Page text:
I used to believe that your fears were a part of your personality. We have favourite things, and things that frighten us. If you’d told me that I didn’t have to be afraid of spiders, I would have told you to sod off, confident that you didn’t understand me. I would have clung to my fear like a raggedy baby blanket.
Personal identity is a complex tapestry of threads, which I don’t pretend to understand, but I’ve come to realise that it is fluid, and this can be a great help to your personal wellbeing.
I have learnt this from beetles.
Yeah, you were with me until that last sentence and now you’re wondering… is she one of those people? But, hear me out.
All my life I’ve been a loud and proud feminist. If a man can do it, then so can I. Girl power!
Except when it comes to creepy-crawlies, particularly spiders.
If a spider crawled into my world and was smaller than a 1p piece I would throw books at it until it was dead. If the spider was larger, I would become hysterical. I’ve called male friends in the middle of the night to save me from spiders. I’ve knocked on neighbours’ doors. Once, when a spider was Aragog-sized, I screamed and ran out into the street, wearing only a negligée, refusing to re-enter the house until my boyfriend produced the corpse for certification of death.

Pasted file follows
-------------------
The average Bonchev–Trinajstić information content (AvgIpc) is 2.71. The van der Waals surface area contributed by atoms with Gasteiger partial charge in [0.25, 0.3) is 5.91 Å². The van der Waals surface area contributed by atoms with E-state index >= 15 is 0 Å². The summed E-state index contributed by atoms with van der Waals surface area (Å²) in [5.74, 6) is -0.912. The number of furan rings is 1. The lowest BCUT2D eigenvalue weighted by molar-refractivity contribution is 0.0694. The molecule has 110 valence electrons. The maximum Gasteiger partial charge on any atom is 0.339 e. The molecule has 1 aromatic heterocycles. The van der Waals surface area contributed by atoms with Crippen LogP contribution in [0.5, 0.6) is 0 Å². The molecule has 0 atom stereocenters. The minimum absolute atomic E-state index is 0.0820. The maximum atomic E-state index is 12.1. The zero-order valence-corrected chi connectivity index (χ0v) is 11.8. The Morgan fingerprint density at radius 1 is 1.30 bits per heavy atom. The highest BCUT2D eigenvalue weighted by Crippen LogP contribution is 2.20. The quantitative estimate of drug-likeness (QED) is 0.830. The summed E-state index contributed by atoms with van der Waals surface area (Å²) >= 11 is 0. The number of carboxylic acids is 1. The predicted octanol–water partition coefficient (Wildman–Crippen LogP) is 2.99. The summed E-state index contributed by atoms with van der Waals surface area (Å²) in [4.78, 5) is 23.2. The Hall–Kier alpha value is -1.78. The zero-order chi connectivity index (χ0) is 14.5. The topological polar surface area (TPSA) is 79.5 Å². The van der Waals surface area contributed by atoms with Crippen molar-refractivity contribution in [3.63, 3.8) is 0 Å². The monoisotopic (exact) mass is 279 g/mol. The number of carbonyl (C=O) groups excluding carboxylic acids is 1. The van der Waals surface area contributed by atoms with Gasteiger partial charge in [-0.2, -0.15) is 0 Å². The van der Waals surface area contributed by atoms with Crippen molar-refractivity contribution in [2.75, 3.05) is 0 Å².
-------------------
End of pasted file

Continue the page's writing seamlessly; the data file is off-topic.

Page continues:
I was embarrassed by my behaviour, but it was who I was. I couldn’t help myself, could I?
Ten years ago, I went through a divorce. It was an unhappy time. I experienced crippling panic attacks and overwhelming waves of anxiety followed by numbing days of depression. It got so bad that, one Sunday, I ventured into Tesco to buy soup for lunch and the act of trying to decide which soup to eat brought on an attack. I had to leave the shop and sit outside on the pavement with my head between my legs.
I was invited on to Blue Peter to celebrate National Insect Week. It was an opportunity I couldn’t turn down, except there were going to be live insects on the show and, although I’d written a book about beetles, I had never actually picked one up
I went to my doctor. She recommended a course of CBT (Cognitive Behavioural Therapy). It was brilliant. It taught me that panic attacks are a sudden flush of adrenaline, the kind that you might experience in the wild if a lion were attacking you. The therapist told me that my experience of fear was valid, because my brain had tripped the fight-or-flight switch, but there was no lion. I was literally afraid of nothing. Our job, she said, was to work out what was making my brain hit that panic button. Eventually, I discovered that a #MeToo experience I’d had when I was 11 had led to an acute fear of being trapped and powerless. Trying to extricate myself from my marriage, which felt like a trap, and then the experience of being a single mother in a job where I was bullied, but needed the income so desperately that I had to smile and take it, had sent my brain into “What if?” spirals that left me unable to choose soup.
Around this time, I began writing a book about beetles.